Cardiovascular System Development
Development of the heart and vascular system begins very early in mesoderm both within (embryonic) and outside (extra embryonic) the embryo. Vascular development therefore occurs in many places, the most obvious though is the early forming heart, which grows rapidly creating an externally obvious cardiac "bulge" on the early embryo.
The heart forms initially in the embryonic disc as a simple paired tube inside the forming pericardial cavity, which when the disc folds, gets carried into the correct anatomical position in the chest cavity.
Throughout the mesoderm, small regions differentiate into "blood islands" which contribute both blood vessels (walls) and fetal red blood cells.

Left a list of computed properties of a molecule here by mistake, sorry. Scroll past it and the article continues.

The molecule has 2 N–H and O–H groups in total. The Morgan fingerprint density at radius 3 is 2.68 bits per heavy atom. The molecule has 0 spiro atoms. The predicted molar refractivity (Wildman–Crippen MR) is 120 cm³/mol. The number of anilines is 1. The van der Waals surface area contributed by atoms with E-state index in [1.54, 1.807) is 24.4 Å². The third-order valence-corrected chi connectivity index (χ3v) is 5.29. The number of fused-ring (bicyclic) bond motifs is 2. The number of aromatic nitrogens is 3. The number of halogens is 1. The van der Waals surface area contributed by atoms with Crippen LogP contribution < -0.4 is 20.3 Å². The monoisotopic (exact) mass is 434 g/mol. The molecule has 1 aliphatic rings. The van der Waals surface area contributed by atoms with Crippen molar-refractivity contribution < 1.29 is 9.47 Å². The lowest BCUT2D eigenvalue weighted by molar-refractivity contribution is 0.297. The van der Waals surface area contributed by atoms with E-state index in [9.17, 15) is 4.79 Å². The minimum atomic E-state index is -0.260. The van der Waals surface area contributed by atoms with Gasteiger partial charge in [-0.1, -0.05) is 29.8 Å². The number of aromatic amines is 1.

These "islands" connect together to form the first vessels whcih connect with the heart tube.
Some Recent Findings
- "uring early gastrulation, vertebrate embryos begin to produce endothelial cells (ECs) from the mesoderm. ECs first form primitive vascular plexus de novo and later differentiate into arterial, venous, capillary, and lymphatic ECs. In the heart, the five distinct EC types (endocardial, coronary arterial, venous, capillary, and lymphatic) have distinct phenotypes. For example, coronary ECs establish a typical vessel network throughout the myocardium, whereas endocardial ECs form a large epithelial sheet with no angiogenic sprouting into the myocardium. Neither coronary arteries, veins, and capillaries, nor lymphatic vessels fuse with the endocardium or open to the heart chamber. The developmental stage during which the specific phenotype of each cardiac EC type is determined remains unclear. The mechanisms involved in EC commitment and diversity can however be more precisely defined by tracking the migratory patterns and lineage decisions of the precursors of cardiac ECs."